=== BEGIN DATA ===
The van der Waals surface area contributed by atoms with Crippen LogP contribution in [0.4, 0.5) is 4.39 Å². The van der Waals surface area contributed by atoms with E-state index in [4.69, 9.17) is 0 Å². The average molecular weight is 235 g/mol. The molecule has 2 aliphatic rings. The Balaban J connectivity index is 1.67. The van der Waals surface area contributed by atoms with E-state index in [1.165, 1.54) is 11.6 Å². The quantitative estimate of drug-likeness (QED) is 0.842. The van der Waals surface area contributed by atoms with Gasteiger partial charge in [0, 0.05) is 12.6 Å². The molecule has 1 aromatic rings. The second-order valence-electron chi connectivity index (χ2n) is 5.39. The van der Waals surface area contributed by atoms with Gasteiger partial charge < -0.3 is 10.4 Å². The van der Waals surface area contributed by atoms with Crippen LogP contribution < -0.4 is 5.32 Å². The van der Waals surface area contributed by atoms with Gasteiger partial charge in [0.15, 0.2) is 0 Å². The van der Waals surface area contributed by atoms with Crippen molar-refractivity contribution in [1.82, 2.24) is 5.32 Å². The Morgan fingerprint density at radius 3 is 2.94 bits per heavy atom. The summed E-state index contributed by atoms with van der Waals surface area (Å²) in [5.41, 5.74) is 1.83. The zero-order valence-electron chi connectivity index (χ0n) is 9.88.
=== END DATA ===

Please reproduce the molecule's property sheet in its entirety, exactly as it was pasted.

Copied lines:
The van der Waals surface area contributed by atoms with Crippen LogP contribution in [0.4, 0.5) is 4.39 Å². The van der Waals surface area contributed by atoms with E-state index in [4.69, 9.17) is 0 Å². The average molecular weight is 235 g/mol. The molecule has 2 aliphatic rings. The Balaban J connectivity index is 1.67. The van der Waals surface area contributed by atoms with E-state index in [1.165, 1.54) is 11.6 Å². The quantitative estimate of drug-likeness (QED) is 0.842. The van der Waals surface area contributed by atoms with Gasteiger partial charge in [0, 0.05) is 12.6 Å². The molecule has 1 aromatic rings. The second-order valence-electron chi connectivity index (χ2n) is 5.39. The van der Waals surface area contributed by atoms with Gasteiger partial charge < -0.3 is 10.4 Å². The van der Waals surface area contributed by atoms with Crippen LogP contribution < -0.4 is 5.32 Å². The van der Waals surface area contributed by atoms with Gasteiger partial charge in [0.15, 0.2) is 0 Å². The van der Waals surface area contributed by atoms with Crippen molar-refractivity contribution in [1.82, 2.24) is 5.32 Å². The Morgan fingerprint density at radius 3 is 2.94 bits per heavy atom. The summed E-state index contributed by atoms with van der Waals surface area (Å²) in [5.41, 5.74) is 1.83. The zero-order valence-electron chi connectivity index (χ0n) is 9.88.